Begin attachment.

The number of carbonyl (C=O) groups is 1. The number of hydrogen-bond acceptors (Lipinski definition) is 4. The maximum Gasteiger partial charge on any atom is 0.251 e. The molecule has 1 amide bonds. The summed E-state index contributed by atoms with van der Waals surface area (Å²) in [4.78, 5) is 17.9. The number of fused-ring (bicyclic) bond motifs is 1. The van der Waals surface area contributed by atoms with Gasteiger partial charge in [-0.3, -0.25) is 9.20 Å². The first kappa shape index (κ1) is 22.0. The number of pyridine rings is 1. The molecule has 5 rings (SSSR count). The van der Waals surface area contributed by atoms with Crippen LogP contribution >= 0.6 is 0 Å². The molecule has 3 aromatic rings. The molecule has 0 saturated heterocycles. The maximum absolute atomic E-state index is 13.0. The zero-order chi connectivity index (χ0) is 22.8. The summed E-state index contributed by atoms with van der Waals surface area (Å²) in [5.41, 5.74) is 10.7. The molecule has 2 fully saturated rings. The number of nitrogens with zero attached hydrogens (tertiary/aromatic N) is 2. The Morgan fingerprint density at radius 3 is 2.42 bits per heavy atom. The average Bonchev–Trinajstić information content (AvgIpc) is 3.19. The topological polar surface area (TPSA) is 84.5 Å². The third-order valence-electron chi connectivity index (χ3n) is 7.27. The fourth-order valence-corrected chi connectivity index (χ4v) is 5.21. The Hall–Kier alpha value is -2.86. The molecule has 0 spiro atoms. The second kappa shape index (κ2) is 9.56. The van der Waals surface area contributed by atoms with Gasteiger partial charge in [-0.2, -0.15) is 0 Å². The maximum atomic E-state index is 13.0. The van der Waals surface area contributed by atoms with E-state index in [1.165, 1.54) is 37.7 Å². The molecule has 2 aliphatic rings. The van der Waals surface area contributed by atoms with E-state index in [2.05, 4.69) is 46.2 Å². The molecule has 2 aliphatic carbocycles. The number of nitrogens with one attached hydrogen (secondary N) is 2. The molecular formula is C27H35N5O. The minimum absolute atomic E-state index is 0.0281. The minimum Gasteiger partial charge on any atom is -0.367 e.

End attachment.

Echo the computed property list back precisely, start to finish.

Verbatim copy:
The number of carbonyl (C=O) groups is 1. The number of hydrogen-bond acceptors (Lipinski definition) is 4. The maximum Gasteiger partial charge on any atom is 0.251 e. The molecule has 1 amide bonds. The summed E-state index contributed by atoms with van der Waals surface area (Å²) in [4.78, 5) is 17.9. The number of fused-ring (bicyclic) bond motifs is 1. The van der Waals surface area contributed by atoms with Gasteiger partial charge in [-0.3, -0.25) is 9.20 Å². The first kappa shape index (κ1) is 22.0. The number of pyridine rings is 1. The molecule has 5 rings (SSSR count). The van der Waals surface area contributed by atoms with Crippen LogP contribution >= 0.6 is 0 Å². The molecule has 3 aromatic rings. The molecule has 0 saturated heterocycles. The maximum absolute atomic E-state index is 13.0. The zero-order chi connectivity index (χ0) is 22.8. The summed E-state index contributed by atoms with van der Waals surface area (Å²) in [5.41, 5.74) is 10.7. The molecule has 2 fully saturated rings. The number of nitrogens with zero attached hydrogens (tertiary/aromatic N) is 2. The Morgan fingerprint density at radius 3 is 2.42 bits per heavy atom. The average Bonchev–Trinajstić information content (AvgIpc) is 3.19. The topological polar surface area (TPSA) is 84.5 Å². The third-order valence-electron chi connectivity index (χ3n) is 7.27. The fourth-order valence-corrected chi connectivity index (χ4v) is 5.21. The Hall–Kier alpha value is -2.86. The molecule has 0 spiro atoms. The second kappa shape index (κ2) is 9.56. The van der Waals surface area contributed by atoms with Gasteiger partial charge in [-0.2, -0.15) is 0 Å². The maximum atomic E-state index is 13.0. The van der Waals surface area contributed by atoms with E-state index in [1.165, 1.54) is 37.7 Å². The molecule has 2 aliphatic rings. The van der Waals surface area contributed by atoms with E-state index in [2.05, 4.69) is 46.2 Å². The molecule has 2 aliphatic carbocycles. The number of nitrogens with one attached hydrogen (secondary N) is 2. The molecular formula is C27H35N5O. The minimum absolute atomic E-state index is 0.0281. The minimum Gasteiger partial charge on any atom is -0.367 e.